Hilde Waage

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Hilde Henriksen Waage (born 18 August 1959 in Drammen) is a Norwegian historian.

Waage took the Cand.philol. degree at the University of Oslo in 1987 and the Dr.philos. degree in 1997, both in history. She became a professor at the University of Oslo in 2007. Before this, Waage worked at the Peace Research Institute Oslo (PRIO), mostly as a researcher but also as acting director (September 1992 – April 1993) and deputy director (1996–2005).[1]

Waage has produced foundational contributions to Norwegian scholarship on Norway's role in the Oslo process of Israeli-Palestinian negotiations during the early to mid-1990s.[2] She has also been critical of the doctoral thesis of former Norwegian State Secretary Jan Egeland, who was intimately involved with the Oslo negotiations, and has used the Oslo process to demonstrate what she calls "the limits of third-party mediation by a small state in highly asymmetrical conflicts," in contradiction to Egeland's thesis.[3]

Part of the Oslo process involved the famous back-channel negotiations, which were mediated by Norway. In 2001, Waage was commissioned by the Norwegian Ministry of Foreign Affairs (MFA) to conduct a comprehensive study of this back channel. In order to carry out the research, she was granted privileged access to all relevant, still-classified files in the ministry’s archives. The MFA had been at the heart of the Oslo process, but when Waage set to work at the archives she was surprised to discover "not a single scrap of paper for the entire period from January to September 1993—precisely the period of the backchannel talks." Such documentation does exist, and has been quoted by Israeli accounts of the Oslo process, but attempts to uncover it have failed, and significant amounts of documentation held by, inter alia, former Foreign Minister Johan Jørgen Holst has been refused access to. Waage and others speculate that such documentation has been kept hidden for party-political reasons, to avoid upsetting Israeli and US sensitivities about Israel's stance during the Oslo process, and for the vested interests of the Norwegian officials involved: Waage describes Norway under the guidance of Terje Rød-Larsen, his wife Mona Juul, Jan Egeland and Johan Jørgen Holst as "Israel's helpful errand boy."[3]

Waage divides her country's role at Oslo into two phases. In the first, "the Norwegians played only the role of a very modest facilitator"; however, during the second, from May 1993 after the Israelis upgraded the status of the Oslo talks:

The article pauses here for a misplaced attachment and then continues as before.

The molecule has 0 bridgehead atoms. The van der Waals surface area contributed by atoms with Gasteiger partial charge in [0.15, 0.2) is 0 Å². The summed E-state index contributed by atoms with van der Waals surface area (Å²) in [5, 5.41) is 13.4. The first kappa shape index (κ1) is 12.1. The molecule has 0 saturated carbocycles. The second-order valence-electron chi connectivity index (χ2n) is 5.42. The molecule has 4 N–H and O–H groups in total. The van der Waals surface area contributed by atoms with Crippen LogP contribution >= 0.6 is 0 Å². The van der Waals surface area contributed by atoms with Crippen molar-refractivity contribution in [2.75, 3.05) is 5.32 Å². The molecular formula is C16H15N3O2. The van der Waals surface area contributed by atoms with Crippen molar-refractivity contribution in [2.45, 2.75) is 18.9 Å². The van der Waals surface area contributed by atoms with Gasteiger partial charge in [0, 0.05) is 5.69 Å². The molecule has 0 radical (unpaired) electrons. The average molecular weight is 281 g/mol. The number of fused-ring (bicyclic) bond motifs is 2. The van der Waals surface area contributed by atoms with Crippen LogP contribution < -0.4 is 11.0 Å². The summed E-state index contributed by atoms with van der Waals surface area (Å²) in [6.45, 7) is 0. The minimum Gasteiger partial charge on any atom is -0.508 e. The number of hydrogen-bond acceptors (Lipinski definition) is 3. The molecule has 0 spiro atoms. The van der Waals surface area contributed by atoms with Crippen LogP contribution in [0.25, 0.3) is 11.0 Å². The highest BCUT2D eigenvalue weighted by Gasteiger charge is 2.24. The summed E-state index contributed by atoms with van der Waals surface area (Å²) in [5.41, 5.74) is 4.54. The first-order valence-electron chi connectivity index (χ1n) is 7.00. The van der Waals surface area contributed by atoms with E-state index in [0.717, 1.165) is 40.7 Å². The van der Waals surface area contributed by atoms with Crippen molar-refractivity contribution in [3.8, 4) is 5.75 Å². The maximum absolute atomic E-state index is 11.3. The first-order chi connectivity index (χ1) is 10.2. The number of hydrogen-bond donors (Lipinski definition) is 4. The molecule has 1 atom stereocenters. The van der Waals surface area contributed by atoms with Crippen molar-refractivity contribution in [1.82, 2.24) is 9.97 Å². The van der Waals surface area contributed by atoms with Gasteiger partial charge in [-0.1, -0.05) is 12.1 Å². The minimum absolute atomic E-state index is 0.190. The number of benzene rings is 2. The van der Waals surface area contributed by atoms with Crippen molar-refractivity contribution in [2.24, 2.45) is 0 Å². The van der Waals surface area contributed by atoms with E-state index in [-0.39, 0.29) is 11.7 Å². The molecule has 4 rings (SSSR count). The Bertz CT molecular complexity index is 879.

Norway was . . . also an active mediator. . . . But its mediation role did not involve being on equal terms with each of the involved parties. . . . No evidence has been found showing or even suggesting that the Norwegians argued in the same way towards the Israelis as they did towards the Palestinians. . . . There appears to have been a striking lack of even-handedness on the part of the Norwegians in terms of attempts to persuade the Israeli actors to see the Palestinian point of view or revealing to the PLO where the Palestinians might have had their best negotiating chances. . . . The result achieved in 1993, the Oslo Agreement, was not an ordinary peace agreement. In essence, it was more of a timetable, a point of departure with many vaguely formulated intentions. PLO leader Arafat's willingness to accept the Oslo Accord, with all its shortcomings and compromises, was clearly a result of his fear of being permanently marginalized.[4]:165–6

Selected bibliography[edit]

  • (1996): Norge -Israels beste venn. Norsk Midtøsten-politikk 1949-1956. Universitetsforlaget. (Norwegian) (p. 30-45: Yanuv)

References[edit]

  1. ^ University of Oslo
  2. ^ Hilde Henriksen Waage, Peacemaking Is a Risky Business: Norway’s Role in the Peace Process in the Middle East, 1993–96 (Oslo: PRIO, 2004)
  3. ^ a b Postscript to Oslo: The Mystery of Norway's Missing Files, Journal of Palestine Studies, Vol. XXXVIII, No. 1 (Autumn 2008)
  4. ^ "The 'Minnow' and the 'Whale': Norway and the United States in the Peace Process in the Middle East". British Journal of Middle Eastern Studies 34 (2): 157–176. 2007. doi:10.1080/13530190701427917. JSTOR 20455504.